Asked to comment on the Russian invitation and 'positive signals' from Pyongyang, Chinese Foreign Ministry spokesperson Hua Chunying stated that "North Korea and Russia are both friendly neighbors of China," which "have both made sacrifices and great contributions" toward the victory in the Second World War. The spokesperson added that "we believe that such engagement between the two countries is conducive to regional peace and stability."
Russian Foreign Minister Sergei Lavrov noted that he had received a positive, "first signal" regarding an invitation made late last year for Kim to come to Moscow to celebrate the 70th anniversary of the victory over Nazi Germany.
North Korea watchers say the decision would have major political implications for Kim, given that it would mark his first visit to another country since he became the country's leader in late 2011. Hua noted that she had "no specifics to offer to you pertaining to the relationship between China and North Korea," but the fact that Kim may choose to head to Russia instead of his country's political, economic, and strategic benefactor China for his first trip abroad may be criticized in Beijing.
Dongguk University North Korean Studies Professor Koh Yoo Hwan told The Korea Times that Kim's decision to visit Russia before China may have negative consequences: "North Korea and Russia are trying to deepen diplomatic ties, but relations with China are far more important for the North, and should Kim choose Russia for his international debut, Sino-North Korean ties could get worse."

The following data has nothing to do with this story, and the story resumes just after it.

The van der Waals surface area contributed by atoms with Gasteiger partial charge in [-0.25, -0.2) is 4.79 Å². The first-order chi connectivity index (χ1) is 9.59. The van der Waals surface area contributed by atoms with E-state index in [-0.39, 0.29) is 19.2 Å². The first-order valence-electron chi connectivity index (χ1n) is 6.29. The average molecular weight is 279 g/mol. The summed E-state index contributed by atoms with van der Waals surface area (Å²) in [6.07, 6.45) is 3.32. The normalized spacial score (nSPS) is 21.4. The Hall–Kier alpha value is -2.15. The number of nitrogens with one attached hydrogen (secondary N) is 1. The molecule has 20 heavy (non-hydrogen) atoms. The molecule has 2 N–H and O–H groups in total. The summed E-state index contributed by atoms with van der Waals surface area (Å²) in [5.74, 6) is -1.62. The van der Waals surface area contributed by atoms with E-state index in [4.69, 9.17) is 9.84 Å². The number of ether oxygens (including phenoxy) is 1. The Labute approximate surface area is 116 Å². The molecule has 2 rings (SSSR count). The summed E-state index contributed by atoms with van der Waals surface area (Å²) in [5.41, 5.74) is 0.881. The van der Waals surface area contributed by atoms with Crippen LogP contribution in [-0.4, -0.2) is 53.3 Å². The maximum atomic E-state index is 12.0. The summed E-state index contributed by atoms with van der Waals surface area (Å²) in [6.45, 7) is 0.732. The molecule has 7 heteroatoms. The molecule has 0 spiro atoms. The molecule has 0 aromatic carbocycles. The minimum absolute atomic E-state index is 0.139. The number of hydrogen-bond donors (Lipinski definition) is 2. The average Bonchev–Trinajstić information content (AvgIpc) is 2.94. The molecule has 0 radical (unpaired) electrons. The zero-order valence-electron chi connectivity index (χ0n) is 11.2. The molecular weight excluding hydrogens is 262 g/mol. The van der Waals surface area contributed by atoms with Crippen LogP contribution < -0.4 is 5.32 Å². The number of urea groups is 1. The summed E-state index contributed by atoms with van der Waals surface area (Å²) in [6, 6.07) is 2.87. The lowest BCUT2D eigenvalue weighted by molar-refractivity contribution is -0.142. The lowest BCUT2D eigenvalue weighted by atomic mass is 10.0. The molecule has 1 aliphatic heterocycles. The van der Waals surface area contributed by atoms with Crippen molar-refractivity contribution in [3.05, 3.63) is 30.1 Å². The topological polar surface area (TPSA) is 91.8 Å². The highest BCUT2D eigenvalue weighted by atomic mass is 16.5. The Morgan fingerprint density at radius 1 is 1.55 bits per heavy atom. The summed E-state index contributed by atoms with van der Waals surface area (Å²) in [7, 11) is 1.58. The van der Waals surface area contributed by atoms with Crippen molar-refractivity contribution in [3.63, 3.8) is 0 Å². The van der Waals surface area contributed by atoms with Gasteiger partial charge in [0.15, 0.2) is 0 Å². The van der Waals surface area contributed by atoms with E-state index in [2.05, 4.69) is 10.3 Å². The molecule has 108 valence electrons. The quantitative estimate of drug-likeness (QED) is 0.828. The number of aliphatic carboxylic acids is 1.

Seongnam-based Sejong Institute foreign and security policy researcher Hong Hyun Ik says that North Korea's delay in responding to Moscow's invitation might be seen as an attempt to "pressure on China toward a summit between Pyongyang and Beijing." Kim Jong-un has yet to meet with Chinese President Xi Jinping, who, incidentally, has also been invited to Moscow for the celebrations.
South Korean President Park Geun-hye, who has met with Xi on several occasions since taking office in 2013, has also been invited, although Hong notes that she will be unlikely to attend should Kim decide to do so. "As US President Barack Obama is not likely to go there, the US will not want Park to visit Russia either," Hong noted. AFP points out that Park has voiced her willingness to hold a summit with Kim without pre-conditions, and the North Korean leader has also voiced his willingness to hold "highest-level" talks, but it's unclear whether the two leaders will be able to come together in Moscow for the celebrations.
South Korea has already defied American and European pressure to join in on US and EU-led sanctions against Russia, opting instead to participate with Russia in an energy and transport infrastructure project known as the Eurasia Initiative.
South Korean presidential spokesperson Min Kyung-wook noted that given recent reports of a positive response from the north, "it is not the time for the South Korean government to express its stance in a hurry," The Korea Times explained.
Xi and Park are among about twenty world leaders expected to attend the May 9th celebrations in Moscow.
North Korea's official Korean Central News Agency (KCNA) on Dec. 13 shows North Korean leader Kim Jong Un visiting the Korean people's army navy unit 189 at an undisclosed location.